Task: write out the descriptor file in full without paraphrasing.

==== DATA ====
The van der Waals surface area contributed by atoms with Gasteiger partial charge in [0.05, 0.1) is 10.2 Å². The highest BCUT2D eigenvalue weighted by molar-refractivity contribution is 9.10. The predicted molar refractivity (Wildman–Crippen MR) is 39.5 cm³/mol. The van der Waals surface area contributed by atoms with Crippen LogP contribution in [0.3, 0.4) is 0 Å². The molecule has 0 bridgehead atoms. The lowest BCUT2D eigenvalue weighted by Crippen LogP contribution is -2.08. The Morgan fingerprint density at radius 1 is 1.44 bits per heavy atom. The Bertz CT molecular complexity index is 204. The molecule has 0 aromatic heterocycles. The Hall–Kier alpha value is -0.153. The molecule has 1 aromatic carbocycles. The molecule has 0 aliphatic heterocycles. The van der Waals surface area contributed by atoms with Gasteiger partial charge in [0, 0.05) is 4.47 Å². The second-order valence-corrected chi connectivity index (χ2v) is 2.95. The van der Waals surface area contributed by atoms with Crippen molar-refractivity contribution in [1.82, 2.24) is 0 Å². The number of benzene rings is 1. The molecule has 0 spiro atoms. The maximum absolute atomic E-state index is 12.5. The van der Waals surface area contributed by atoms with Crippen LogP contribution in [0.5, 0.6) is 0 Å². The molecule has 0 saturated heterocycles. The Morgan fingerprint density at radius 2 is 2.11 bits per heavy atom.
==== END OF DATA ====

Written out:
The van der Waals surface area contributed by atoms with Gasteiger partial charge in [0.05, 0.1) is 10.2 Å². The highest BCUT2D eigenvalue weighted by molar-refractivity contribution is 9.10. The predicted molar refractivity (Wildman–Crippen MR) is 39.5 cm³/mol. The van der Waals surface area contributed by atoms with Crippen LogP contribution in [0.3, 0.4) is 0 Å². The molecule has 0 bridgehead atoms. The lowest BCUT2D eigenvalue weighted by Crippen LogP contribution is -2.08. The Morgan fingerprint density at radius 1 is 1.44 bits per heavy atom. The Bertz CT molecular complexity index is 204. The molecule has 0 aromatic heterocycles. The Hall–Kier alpha value is -0.153. The molecule has 1 aromatic carbocycles. The molecule has 0 aliphatic heterocycles. The van der Waals surface area contributed by atoms with Gasteiger partial charge in [0, 0.05) is 4.47 Å². The second-order valence-corrected chi connectivity index (χ2v) is 2.95. The van der Waals surface area contributed by atoms with Crippen molar-refractivity contribution in [1.82, 2.24) is 0 Å². The number of benzene rings is 1. The molecule has 0 spiro atoms. The maximum absolute atomic E-state index is 12.5. The van der Waals surface area contributed by atoms with Crippen LogP contribution in [0.5, 0.6) is 0 Å². The molecule has 0 saturated heterocycles. The Morgan fingerprint density at radius 2 is 2.11 bits per heavy atom.